November 12th, 2012

Be Careful of Birthplaces in Census Records

One of the biggest headaches I’ve received from trying to find my relatives in the census is the inconsistencies I’ve noticed when giving the location of their birth. Several times I have found an ancestor, or thought so, only to find in the next or previous census that the person of that identical name and age had given a different birthplace. After much confusion, frustration and countless checking and re-checking of records, it turned out that I had the right person in each census – they had just given a different birthplace each time to the enumerator.

The truth is, many of our ancestors didn’t know where they were born, especially those who were orphans or adoptees. In other cases the parents had moved a long way from where the child was born when he or she was very young. Accordingly, the child had no knowledge of their native parish or county when they became of age. Of course the majority of the populace did know where they were born. The problem however is that there may have been a variety of ways to describe that place. Sometimes you can find an exact address with house number, street name, town and/or county, but all too often you encounter the dreaded “not known” in the address column.

Common Problems with Birthplaces 

I was looking for my ancestors in the 1891 Census of England and Wales when I first encountered the problem with birthplaces. The page on which my ancestor was listed had thirty entries in total. Of those thirty, only half of them gave their birthplace in the common county, parish format, and of the other half, four gave only the name of the county, eight were born overseas, two had “not known” as their entry, which left only one person with a street address – London, St. Martin’s St. My ancestor at least had their county and parish listed, so I was able to trace them further. It did take some doing though!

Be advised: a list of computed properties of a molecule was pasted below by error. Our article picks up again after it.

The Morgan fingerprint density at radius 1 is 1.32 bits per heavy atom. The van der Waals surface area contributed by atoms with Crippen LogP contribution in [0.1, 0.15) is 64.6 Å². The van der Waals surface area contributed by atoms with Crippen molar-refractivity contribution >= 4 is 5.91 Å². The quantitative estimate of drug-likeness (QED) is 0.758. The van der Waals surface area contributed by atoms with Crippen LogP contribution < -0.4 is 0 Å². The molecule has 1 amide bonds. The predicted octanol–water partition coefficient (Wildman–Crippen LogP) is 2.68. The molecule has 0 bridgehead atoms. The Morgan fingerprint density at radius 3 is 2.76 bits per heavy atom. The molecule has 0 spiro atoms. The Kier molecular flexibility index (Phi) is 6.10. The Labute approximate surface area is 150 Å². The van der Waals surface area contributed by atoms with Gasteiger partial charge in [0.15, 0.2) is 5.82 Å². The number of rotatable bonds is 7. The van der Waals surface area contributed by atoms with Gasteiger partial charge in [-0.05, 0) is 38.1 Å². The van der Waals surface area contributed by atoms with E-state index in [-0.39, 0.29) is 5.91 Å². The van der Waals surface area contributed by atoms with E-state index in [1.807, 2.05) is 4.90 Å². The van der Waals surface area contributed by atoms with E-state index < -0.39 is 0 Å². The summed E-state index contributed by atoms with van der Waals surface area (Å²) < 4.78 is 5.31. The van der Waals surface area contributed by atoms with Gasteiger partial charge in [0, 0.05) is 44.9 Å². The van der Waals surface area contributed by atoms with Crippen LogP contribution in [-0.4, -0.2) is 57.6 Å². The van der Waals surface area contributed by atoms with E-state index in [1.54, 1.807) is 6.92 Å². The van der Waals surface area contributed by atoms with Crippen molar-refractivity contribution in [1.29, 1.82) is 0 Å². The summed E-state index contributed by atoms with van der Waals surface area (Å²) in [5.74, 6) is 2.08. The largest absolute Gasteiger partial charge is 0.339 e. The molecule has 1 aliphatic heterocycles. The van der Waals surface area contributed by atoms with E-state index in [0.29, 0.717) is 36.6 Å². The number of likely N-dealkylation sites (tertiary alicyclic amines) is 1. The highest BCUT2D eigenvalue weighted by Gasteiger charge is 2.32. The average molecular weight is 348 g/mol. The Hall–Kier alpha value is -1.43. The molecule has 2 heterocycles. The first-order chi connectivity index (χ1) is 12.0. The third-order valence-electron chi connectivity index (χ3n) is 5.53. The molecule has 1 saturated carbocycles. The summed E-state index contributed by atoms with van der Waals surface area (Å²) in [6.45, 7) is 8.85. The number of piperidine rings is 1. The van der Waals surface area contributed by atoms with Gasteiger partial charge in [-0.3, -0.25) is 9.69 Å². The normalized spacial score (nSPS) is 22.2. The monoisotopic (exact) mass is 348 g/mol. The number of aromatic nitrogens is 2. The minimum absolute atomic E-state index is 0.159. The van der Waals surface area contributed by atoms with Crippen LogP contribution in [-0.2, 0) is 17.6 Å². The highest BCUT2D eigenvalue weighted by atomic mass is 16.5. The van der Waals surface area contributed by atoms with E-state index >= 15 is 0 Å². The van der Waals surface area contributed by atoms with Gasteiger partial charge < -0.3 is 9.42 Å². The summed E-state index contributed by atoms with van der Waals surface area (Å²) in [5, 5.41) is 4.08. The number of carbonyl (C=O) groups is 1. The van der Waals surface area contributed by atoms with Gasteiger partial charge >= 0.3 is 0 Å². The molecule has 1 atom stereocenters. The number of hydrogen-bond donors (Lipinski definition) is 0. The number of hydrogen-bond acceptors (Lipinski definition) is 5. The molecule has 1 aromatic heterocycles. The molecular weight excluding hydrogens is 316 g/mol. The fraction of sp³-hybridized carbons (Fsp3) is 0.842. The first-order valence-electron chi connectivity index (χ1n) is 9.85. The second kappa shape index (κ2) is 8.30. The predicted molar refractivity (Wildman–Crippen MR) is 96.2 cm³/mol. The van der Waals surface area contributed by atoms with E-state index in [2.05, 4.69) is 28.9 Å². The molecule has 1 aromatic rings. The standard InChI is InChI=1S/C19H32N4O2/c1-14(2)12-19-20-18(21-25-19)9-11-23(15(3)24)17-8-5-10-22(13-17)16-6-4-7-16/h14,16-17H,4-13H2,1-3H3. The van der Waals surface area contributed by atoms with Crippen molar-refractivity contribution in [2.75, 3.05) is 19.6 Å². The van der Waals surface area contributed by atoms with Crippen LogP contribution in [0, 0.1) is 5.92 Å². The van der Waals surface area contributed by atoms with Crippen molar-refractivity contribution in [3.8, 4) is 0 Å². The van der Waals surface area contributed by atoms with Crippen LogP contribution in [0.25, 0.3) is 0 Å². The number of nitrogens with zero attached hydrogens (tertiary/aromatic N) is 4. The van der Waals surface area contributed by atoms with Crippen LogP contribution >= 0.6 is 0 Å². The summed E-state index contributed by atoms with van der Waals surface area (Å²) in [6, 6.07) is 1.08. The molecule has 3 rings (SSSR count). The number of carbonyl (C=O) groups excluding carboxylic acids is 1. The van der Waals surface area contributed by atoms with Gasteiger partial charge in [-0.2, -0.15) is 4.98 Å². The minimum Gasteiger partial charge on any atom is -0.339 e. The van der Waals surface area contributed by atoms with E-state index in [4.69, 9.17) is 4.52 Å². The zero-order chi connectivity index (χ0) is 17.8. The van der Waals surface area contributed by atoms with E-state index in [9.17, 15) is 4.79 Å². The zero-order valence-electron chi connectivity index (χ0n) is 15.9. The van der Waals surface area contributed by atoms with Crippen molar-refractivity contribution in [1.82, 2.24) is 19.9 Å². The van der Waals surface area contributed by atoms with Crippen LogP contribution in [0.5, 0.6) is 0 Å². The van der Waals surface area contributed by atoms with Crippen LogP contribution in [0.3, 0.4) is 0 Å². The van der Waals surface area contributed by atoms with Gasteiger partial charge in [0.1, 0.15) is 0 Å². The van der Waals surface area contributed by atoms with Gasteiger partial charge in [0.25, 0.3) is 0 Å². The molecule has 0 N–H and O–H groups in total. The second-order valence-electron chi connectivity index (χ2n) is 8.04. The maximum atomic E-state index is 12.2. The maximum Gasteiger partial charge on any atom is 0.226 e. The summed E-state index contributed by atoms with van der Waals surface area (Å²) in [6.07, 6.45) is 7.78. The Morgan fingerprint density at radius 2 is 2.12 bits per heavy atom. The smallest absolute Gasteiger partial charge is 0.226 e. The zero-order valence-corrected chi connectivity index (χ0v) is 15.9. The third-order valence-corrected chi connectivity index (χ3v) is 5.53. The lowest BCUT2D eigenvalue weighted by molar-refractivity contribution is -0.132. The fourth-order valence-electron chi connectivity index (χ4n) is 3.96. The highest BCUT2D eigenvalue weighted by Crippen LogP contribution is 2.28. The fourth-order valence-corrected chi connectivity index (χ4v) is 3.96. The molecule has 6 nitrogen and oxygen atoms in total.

My great, great uncle James Oliver had actually been born inLondon, but he had relocated outside the city when he was younger, first to Leeds, and then toNewcastle. I had to search around a bit to find him in subsequent and previous census reports, but I eventually did.  The interesting thing was that he had his birthplace listed six different ways in six different census returns. In 1851 it wasLondon, in 1861London, Holborn: 1871 was Middlesex, Newton St, Holborn; in 1881 he hadLondon, Middlesex; 1891 wasLondon, Newton St, Holborn, and finally in 1901 it was different again listed asLondon,St. John’sWood. None of them were wrong however; they just referred to the same place in different ways.

Poor Law Issues

Some people were genuinely unsure of their birthplace, but others may have given incorrect information on purpose. The lives of the Victorian working class were greatly affected by the Poor Law, and many feared being taken from their homes and placed back in their parish of birth – their parish of legal settlement according to the law. The fear of being sent back to their birthplace and placed in a workhouse was so great that many of our ancestors lied in the census, even though the administration guaranteed confidentiality.

Boundary Problems

I also came across a few issues with county boundaries during my research. The previously mentioned great uncle of mine was actually born in Hertfordshire, but you may recall his birthplace listed Middlesex as his county of birth. Initially I was stumped by the discrepancy, but on consulting a map noticed that my uncle’s address was very close to the Middlesex border, so it was easy to see how the mistake may have been made. Occasionally heads of household gave the enumerator the name of the closest market town to which their children were born rather than the actual place. On occasion that market town was across county boundaries, again making for a confusing circumstance. Keep an eye out for historical county boundary changes as well.

There is really no telling what you can find in census records. Though they are indeed popular and valuable genealogical documents, they are prone to common errors. You basically need to make the most of what you do find, and work your way around the obstacles that these mistakes create. Look for your ancestors in each of the censuses. This way you will get a feel for the patterns in the data, making it easier for you to pick out rogue entries. Once you accept that census returns aren’t as accurate as we’d like them to be, and become familiar with the various errors commonly found within, you’ll find that tracking those elusive ancestors will be that mush easier.

Once you find your ancestor in the census returns, feel free to download one of our Free Census Forms. They are professionally designed to make for both a professional presentation, and an efficient and effective mans of recording genealogical data.